Can a Film Romance Persuade Nigerians to Practice Safe Sex?
The U.S. government, Western aid agencies and two local filmmakers are trying to deliver an anti-AIDS message by combining Nigerians' taste for soap-operatic movies with their flair for copyright piracy. The result: a religiously palatable feature film that they hope will persuade Nigerians to avoid risky sex.
In just four months, and at a cost of only $29,000, the U.S. government-financed feature film "Awakening" has reached an audience estimated to number in the tens of millions, through theaters, national television broadcasts and black-market videos. "Awakening 2" is now in production. And the plot of "Awakening 3" is incubating at 2 Effects Empire, the Kano production company of 29-year-old Yakubu Mohammed and his 29-year-old partner Sani Musa Danja. Family Health International, a private aid group, manages the project for the U.S. Agency for International Development.
In "Awakening," Danja plays Babangida, the promiscuous young man who evidently contracts HIV from Mariya, the poor vendor, who reluctantly sleeps with rich men to eke out a living. Babangida regrets his libertine ways when he meets the virginal Jamila. The first film ends in suspense as Babangida awaits his HIV test results. The movie never mentions condoms, and a local cleric cleared its message of faithfulness and premarital abstinence.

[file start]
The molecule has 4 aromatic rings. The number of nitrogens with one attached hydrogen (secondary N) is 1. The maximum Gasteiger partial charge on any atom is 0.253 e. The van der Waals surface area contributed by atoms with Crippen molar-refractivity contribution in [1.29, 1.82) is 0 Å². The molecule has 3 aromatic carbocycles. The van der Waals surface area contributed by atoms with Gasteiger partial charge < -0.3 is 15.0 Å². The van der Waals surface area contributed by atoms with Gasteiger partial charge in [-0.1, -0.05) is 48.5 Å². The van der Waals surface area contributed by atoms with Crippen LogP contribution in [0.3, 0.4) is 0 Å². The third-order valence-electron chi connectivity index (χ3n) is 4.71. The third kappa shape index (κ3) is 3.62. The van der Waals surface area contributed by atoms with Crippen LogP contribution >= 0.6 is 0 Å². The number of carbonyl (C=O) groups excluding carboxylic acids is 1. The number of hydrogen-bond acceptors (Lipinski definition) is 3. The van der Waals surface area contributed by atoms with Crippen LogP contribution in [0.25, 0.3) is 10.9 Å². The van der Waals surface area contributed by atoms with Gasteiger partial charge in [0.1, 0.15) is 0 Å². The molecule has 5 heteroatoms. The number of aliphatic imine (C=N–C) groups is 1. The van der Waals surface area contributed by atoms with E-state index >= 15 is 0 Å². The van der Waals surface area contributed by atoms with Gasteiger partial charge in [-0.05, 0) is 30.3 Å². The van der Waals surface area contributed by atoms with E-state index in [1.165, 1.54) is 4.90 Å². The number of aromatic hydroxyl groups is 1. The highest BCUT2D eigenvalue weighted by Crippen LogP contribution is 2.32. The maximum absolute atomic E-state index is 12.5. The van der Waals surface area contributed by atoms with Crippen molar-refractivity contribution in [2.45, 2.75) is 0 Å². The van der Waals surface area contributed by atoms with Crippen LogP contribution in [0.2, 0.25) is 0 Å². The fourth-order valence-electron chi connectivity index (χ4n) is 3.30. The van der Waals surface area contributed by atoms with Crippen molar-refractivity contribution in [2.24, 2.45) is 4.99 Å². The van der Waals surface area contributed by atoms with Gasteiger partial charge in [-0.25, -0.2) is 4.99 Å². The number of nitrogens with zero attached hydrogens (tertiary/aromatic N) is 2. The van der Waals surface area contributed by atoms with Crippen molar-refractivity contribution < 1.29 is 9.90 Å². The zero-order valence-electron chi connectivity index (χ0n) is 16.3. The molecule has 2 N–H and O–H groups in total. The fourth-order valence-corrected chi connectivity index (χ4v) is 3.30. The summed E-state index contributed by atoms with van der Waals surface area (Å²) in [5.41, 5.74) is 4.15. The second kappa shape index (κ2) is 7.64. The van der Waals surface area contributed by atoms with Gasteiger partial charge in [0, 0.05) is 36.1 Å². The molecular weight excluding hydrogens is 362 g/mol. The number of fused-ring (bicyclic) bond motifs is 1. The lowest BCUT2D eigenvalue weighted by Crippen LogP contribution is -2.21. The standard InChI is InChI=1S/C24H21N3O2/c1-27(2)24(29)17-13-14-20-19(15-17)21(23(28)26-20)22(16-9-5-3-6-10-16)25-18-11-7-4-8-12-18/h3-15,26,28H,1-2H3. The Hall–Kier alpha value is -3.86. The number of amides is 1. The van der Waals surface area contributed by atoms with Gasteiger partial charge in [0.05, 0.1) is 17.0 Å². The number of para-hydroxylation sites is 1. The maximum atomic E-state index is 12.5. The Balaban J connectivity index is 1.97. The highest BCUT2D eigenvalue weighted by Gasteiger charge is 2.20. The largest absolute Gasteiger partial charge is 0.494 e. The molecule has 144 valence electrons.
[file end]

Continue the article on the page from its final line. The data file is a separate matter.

The filmmakers are now stuck on the cliffhanger: Should rakish Babangida, who has HIV, marry the love of his life, Jamila, who doesn't? Or should he leave her at the altar and marry Mariya, the beautiful, HIV-positive street vendor? "If we really want to stop the spread of AIDS, we have to take our religion into account," said Mohammed. So Babangida should pick Mariya, he argued, because Islamic teaching requires the sick to isolate themselves from the healthy -- even though Western AIDS activists frown on anything that smacks of stigma.
While the Nigerian Health Ministry estimates that nearly 6 percent of adults ages 15 to 49 nationwide are HIV-infected, a recent Central Intelligence Agency study predicts that as many as 26 percent of adult Nigerians will carry the virus by the year 2010 unless drastic steps are taken.